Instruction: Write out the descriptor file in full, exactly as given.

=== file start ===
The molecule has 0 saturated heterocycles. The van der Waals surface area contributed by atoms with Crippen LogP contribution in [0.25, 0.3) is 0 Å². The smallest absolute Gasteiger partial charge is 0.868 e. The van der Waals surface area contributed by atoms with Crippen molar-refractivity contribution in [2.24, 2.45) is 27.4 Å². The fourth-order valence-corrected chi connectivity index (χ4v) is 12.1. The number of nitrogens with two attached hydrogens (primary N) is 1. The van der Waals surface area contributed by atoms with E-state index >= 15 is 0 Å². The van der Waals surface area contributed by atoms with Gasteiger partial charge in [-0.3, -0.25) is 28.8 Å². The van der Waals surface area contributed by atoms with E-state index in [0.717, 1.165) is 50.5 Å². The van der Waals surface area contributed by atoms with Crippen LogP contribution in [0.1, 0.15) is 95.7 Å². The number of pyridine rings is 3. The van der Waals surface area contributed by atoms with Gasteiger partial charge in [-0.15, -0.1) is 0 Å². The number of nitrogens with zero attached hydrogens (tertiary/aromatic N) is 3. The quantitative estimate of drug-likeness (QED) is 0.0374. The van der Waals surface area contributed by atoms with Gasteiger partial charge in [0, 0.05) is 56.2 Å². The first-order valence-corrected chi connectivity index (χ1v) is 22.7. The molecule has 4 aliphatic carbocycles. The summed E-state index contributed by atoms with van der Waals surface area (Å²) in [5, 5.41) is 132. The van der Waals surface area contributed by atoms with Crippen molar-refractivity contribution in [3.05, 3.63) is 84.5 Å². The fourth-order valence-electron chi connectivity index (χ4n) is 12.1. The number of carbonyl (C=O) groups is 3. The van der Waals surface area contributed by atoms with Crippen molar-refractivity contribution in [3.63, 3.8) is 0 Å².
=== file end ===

The molecule has 0 saturated heterocycles. The van der Waals surface area contributed by atoms with Crippen LogP contribution in [0.25, 0.3) is 0 Å². The smallest absolute Gasteiger partial charge is 0.868 e. The van der Waals surface area contributed by atoms with Crippen molar-refractivity contribution in [2.24, 2.45) is 27.4 Å². The fourth-order valence-corrected chi connectivity index (χ4v) is 12.1. The number of nitrogens with two attached hydrogens (primary N) is 1. The van der Waals surface area contributed by atoms with E-state index >= 15 is 0 Å². The van der Waals surface area contributed by atoms with Gasteiger partial charge in [-0.3, -0.25) is 28.8 Å². The van der Waals surface area contributed by atoms with E-state index in [0.717, 1.165) is 50.5 Å². The van der Waals surface area contributed by atoms with Crippen LogP contribution in [0.1, 0.15) is 95.7 Å². The number of pyridine rings is 3. The van der Waals surface area contributed by atoms with Gasteiger partial charge in [-0.15, -0.1) is 0 Å². The number of nitrogens with zero attached hydrogens (tertiary/aromatic N) is 3. The quantitative estimate of drug-likeness (QED) is 0.0374. The van der Waals surface area contributed by atoms with Gasteiger partial charge in [0, 0.05) is 56.2 Å². The first-order valence-corrected chi connectivity index (χ1v) is 22.7. The molecule has 4 aliphatic carbocycles. The summed E-state index contributed by atoms with van der Waals surface area (Å²) in [5, 5.41) is 132. The van der Waals surface area contributed by atoms with Crippen molar-refractivity contribution in [3.05, 3.63) is 84.5 Å². The fourth-order valence-electron chi connectivity index (χ4n) is 12.1. The number of carbonyl (C=O) groups is 3. The van der Waals surface area contributed by atoms with Crippen molar-refractivity contribution in [3.63, 3.8) is 0 Å².